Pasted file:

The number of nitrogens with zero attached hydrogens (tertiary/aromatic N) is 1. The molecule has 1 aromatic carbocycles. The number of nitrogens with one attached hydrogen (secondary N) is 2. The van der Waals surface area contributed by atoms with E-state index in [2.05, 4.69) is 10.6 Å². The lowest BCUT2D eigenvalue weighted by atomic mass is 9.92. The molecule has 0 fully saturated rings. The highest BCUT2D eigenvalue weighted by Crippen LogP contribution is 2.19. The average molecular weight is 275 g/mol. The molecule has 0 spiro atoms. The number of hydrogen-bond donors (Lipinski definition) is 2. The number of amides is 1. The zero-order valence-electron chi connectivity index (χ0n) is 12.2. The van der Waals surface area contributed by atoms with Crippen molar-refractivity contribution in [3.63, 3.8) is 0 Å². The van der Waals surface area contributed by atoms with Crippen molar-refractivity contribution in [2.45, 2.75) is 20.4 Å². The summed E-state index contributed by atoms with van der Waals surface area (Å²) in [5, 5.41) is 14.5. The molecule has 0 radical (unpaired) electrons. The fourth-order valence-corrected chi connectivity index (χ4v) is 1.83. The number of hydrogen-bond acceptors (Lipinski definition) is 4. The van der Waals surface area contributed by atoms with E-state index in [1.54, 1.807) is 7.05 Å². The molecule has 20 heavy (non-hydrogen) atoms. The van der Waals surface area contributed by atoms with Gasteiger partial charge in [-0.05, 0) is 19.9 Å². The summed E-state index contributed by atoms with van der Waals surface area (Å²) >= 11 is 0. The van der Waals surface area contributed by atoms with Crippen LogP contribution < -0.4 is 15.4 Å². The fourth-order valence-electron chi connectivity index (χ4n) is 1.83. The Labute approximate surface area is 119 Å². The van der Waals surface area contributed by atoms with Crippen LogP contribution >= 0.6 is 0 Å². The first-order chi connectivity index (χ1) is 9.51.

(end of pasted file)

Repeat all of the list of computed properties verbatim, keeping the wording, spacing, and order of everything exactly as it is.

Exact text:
The number of nitrogens with zero attached hydrogens (tertiary/aromatic N) is 1. The molecule has 1 aromatic carbocycles. The number of nitrogens with one attached hydrogen (secondary N) is 2. The van der Waals surface area contributed by atoms with E-state index in [2.05, 4.69) is 10.6 Å². The lowest BCUT2D eigenvalue weighted by atomic mass is 9.92. The molecule has 0 fully saturated rings. The highest BCUT2D eigenvalue weighted by Crippen LogP contribution is 2.19. The average molecular weight is 275 g/mol. The molecule has 0 spiro atoms. The number of hydrogen-bond donors (Lipinski definition) is 2. The number of amides is 1. The zero-order valence-electron chi connectivity index (χ0n) is 12.2. The van der Waals surface area contributed by atoms with Crippen molar-refractivity contribution in [3.63, 3.8) is 0 Å². The van der Waals surface area contributed by atoms with Crippen molar-refractivity contribution in [2.45, 2.75) is 20.4 Å². The summed E-state index contributed by atoms with van der Waals surface area (Å²) in [5, 5.41) is 14.5. The molecule has 0 radical (unpaired) electrons. The fourth-order valence-corrected chi connectivity index (χ4v) is 1.83. The number of hydrogen-bond acceptors (Lipinski definition) is 4. The van der Waals surface area contributed by atoms with E-state index in [1.54, 1.807) is 7.05 Å². The molecule has 20 heavy (non-hydrogen) atoms. The van der Waals surface area contributed by atoms with Gasteiger partial charge in [-0.05, 0) is 19.9 Å². The summed E-state index contributed by atoms with van der Waals surface area (Å²) >= 11 is 0. The van der Waals surface area contributed by atoms with Crippen LogP contribution < -0.4 is 15.4 Å². The fourth-order valence-electron chi connectivity index (χ4n) is 1.83. The Labute approximate surface area is 119 Å². The van der Waals surface area contributed by atoms with Crippen LogP contribution >= 0.6 is 0 Å². The first-order chi connectivity index (χ1) is 9.51.